The King Alfred Plan was a fictional CIA-led scheme supporting an international effort to eliminate people of African descent. Specifically it defined how to deal with the threat of a black uprising in the United States by cordoning off black people into concentration camps in the event of a major racial incident.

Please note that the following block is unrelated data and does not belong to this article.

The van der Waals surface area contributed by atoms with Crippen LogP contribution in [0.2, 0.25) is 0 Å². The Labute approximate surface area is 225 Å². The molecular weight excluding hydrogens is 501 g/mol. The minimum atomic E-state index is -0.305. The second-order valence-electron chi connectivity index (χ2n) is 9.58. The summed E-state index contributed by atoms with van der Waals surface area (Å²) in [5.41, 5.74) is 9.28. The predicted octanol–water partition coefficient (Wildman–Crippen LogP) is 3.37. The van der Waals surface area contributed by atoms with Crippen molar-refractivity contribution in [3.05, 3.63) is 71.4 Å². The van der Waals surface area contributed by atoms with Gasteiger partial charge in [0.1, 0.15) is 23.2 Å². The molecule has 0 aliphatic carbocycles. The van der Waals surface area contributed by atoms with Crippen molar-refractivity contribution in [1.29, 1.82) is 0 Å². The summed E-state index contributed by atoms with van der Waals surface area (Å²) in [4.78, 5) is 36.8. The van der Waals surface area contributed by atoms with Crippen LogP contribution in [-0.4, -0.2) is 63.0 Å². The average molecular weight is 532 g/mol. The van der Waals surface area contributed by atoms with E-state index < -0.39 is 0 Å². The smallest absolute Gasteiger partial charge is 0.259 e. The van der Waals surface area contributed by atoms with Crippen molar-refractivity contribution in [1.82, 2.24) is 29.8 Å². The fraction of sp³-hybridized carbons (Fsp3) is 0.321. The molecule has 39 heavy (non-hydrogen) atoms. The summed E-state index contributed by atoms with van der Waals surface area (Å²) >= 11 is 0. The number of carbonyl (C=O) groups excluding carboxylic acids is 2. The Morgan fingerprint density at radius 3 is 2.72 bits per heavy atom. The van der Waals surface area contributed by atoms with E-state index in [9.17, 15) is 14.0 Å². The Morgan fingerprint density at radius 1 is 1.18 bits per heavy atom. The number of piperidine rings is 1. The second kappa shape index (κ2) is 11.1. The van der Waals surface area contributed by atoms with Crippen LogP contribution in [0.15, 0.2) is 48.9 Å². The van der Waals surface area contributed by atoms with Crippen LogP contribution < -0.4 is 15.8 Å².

The Plan first appeared in John A. Williams' 1967 novel, The Man Who Cried I Am, a fictionalized account of the life and death of Richard Wright. In the afterword to later editions, Williams compares the King Alfred Plan to intelligence programs devised by J. Edgar Hoover in the 1960s to monitor the movements of black militants. It also bears similarities to rumors in the early 1950s surrounding the McCarran Act, an anti-Communist law, in which political subversives were to be rounded up and placed in concentrations camps during a national emergency. When his novel was first published, Williams photocopied portions of the book detailing the King Alfred Plan and left copies in subway car seats around Manhattan. As a result, word of the King Alfred Plan spread throughout the black community and the truth of its existence was often assumed to be unchallenged. Performer and musician, Gil Scott Heron created the song "King Alfred Plan", included on his (1972) album Free Will, that appears to take the Plan at face value.